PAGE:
My rating: 3.5 out of 5 stars

She Wore a Yellow Ribbon (1949)


John Wayne, in his second of three cavalry movies, plays Captain Nathan Brittles, a Cavalryman who is nearing retirement and takes one final mission in the last week of his career.

Two things stand out in this movie: Wayne’s ability to play a much older character and the cinematography in showing the various landscapes in color.

John Wayne was 33 at the time this movie was filmed, however, he is playing a man many years further along in life.  I enjoyed the conflict this character has with leading his troops, succeeding in missions, but knowing the day was drawing near where he would have to move on to something else.  Brittles was a friend of George Custer, who had recently been killed in the Battle of Little Bighorn.  This kind of old guard passing on to the next generation shows through as Brittles asks to stay on in more of a consulting role.  His commanding officer quickly retorts that if the next man who will lead the troops gives an order, the men will still look to him.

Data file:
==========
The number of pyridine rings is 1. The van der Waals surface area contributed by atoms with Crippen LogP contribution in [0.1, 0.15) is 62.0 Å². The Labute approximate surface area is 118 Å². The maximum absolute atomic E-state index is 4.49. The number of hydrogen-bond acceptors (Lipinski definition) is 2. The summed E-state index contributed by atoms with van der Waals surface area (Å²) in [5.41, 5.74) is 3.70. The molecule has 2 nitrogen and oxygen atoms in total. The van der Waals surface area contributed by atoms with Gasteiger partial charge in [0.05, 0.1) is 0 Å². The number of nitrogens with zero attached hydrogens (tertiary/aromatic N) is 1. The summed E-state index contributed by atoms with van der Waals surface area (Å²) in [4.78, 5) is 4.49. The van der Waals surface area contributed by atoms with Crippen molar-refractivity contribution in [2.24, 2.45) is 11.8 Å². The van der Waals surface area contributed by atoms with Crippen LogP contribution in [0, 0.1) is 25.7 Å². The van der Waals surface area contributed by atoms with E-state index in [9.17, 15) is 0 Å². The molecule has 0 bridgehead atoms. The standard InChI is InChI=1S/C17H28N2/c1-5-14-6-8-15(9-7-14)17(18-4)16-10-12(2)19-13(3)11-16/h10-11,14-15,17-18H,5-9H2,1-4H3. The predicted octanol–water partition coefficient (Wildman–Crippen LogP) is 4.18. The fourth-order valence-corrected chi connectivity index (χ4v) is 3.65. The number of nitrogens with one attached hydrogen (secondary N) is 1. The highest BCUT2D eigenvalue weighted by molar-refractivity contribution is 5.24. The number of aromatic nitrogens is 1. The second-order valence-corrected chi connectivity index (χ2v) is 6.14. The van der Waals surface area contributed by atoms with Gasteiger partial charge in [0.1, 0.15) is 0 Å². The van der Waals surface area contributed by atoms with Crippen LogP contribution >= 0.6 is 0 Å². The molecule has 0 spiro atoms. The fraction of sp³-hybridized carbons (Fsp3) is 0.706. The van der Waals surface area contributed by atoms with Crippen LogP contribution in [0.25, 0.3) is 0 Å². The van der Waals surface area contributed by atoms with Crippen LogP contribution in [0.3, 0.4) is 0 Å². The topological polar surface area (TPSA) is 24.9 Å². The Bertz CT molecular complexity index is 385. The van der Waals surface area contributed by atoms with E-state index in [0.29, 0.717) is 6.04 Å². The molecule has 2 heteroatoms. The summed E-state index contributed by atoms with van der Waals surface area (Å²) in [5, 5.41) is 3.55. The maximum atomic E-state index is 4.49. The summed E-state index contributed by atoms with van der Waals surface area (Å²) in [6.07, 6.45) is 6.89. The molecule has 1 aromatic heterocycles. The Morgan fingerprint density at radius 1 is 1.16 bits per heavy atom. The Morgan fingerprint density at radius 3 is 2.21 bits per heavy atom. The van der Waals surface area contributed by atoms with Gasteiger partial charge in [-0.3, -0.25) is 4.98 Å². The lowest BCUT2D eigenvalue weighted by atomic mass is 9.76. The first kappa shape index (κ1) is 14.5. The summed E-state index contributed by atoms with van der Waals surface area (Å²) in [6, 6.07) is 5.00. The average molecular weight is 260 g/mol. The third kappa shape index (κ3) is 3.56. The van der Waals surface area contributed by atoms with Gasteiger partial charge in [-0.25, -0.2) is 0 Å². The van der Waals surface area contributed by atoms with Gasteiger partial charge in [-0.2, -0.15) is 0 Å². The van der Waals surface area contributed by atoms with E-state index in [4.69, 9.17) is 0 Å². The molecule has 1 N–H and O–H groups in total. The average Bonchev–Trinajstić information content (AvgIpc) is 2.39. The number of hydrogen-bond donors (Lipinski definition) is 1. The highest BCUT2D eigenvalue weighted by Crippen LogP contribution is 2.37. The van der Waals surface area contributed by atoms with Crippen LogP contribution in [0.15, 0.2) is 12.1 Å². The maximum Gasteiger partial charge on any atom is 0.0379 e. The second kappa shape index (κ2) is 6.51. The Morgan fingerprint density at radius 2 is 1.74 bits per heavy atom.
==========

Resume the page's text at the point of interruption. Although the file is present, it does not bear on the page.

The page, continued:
From the 501 must-see movies book, regarding Wayne’s portrayal of a much older man.  “There is a moving moment when he wishes to read the inscription on a watch his troops have given him as a farewell gift and he shyly reaches for a pair of reading spectacles.”